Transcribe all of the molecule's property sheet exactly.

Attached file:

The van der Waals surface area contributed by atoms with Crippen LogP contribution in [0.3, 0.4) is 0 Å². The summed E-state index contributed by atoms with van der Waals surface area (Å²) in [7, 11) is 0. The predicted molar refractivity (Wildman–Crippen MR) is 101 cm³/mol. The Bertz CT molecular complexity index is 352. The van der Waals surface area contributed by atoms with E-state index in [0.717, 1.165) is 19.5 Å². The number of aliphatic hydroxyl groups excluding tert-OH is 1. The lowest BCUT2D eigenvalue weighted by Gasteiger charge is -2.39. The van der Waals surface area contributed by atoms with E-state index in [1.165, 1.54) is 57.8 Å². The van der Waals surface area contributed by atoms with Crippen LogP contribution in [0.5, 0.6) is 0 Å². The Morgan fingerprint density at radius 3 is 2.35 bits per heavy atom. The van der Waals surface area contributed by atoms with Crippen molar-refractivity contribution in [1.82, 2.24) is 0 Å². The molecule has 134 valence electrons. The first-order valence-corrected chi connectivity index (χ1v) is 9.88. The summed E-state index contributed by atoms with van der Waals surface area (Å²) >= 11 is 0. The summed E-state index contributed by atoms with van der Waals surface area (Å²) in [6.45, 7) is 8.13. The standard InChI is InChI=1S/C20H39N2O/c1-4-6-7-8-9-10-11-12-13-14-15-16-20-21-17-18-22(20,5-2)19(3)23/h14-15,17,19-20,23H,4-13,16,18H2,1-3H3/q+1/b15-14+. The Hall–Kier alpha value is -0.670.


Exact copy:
The van der Waals surface area contributed by atoms with Crippen LogP contribution in [0.3, 0.4) is 0 Å². The summed E-state index contributed by atoms with van der Waals surface area (Å²) in [7, 11) is 0. The predicted molar refractivity (Wildman–Crippen MR) is 101 cm³/mol. The Bertz CT molecular complexity index is 352. The van der Waals surface area contributed by atoms with E-state index in [0.717, 1.165) is 19.5 Å². The number of aliphatic hydroxyl groups excluding tert-OH is 1. The lowest BCUT2D eigenvalue weighted by Gasteiger charge is -2.39. The van der Waals surface area contributed by atoms with E-state index in [1.165, 1.54) is 57.8 Å². The van der Waals surface area contributed by atoms with Crippen LogP contribution in [0.5, 0.6) is 0 Å². The Morgan fingerprint density at radius 3 is 2.35 bits per heavy atom. The van der Waals surface area contributed by atoms with Crippen molar-refractivity contribution in [1.82, 2.24) is 0 Å². The molecule has 134 valence electrons. The first-order valence-corrected chi connectivity index (χ1v) is 9.88. The summed E-state index contributed by atoms with van der Waals surface area (Å²) >= 11 is 0. The summed E-state index contributed by atoms with van der Waals surface area (Å²) in [6.45, 7) is 8.13. The standard InChI is InChI=1S/C20H39N2O/c1-4-6-7-8-9-10-11-12-13-14-15-16-20-21-17-18-22(20,5-2)19(3)23/h14-15,17,19-20,23H,4-13,16,18H2,1-3H3/q+1/b15-14+. The Hall–Kier alpha value is -0.670.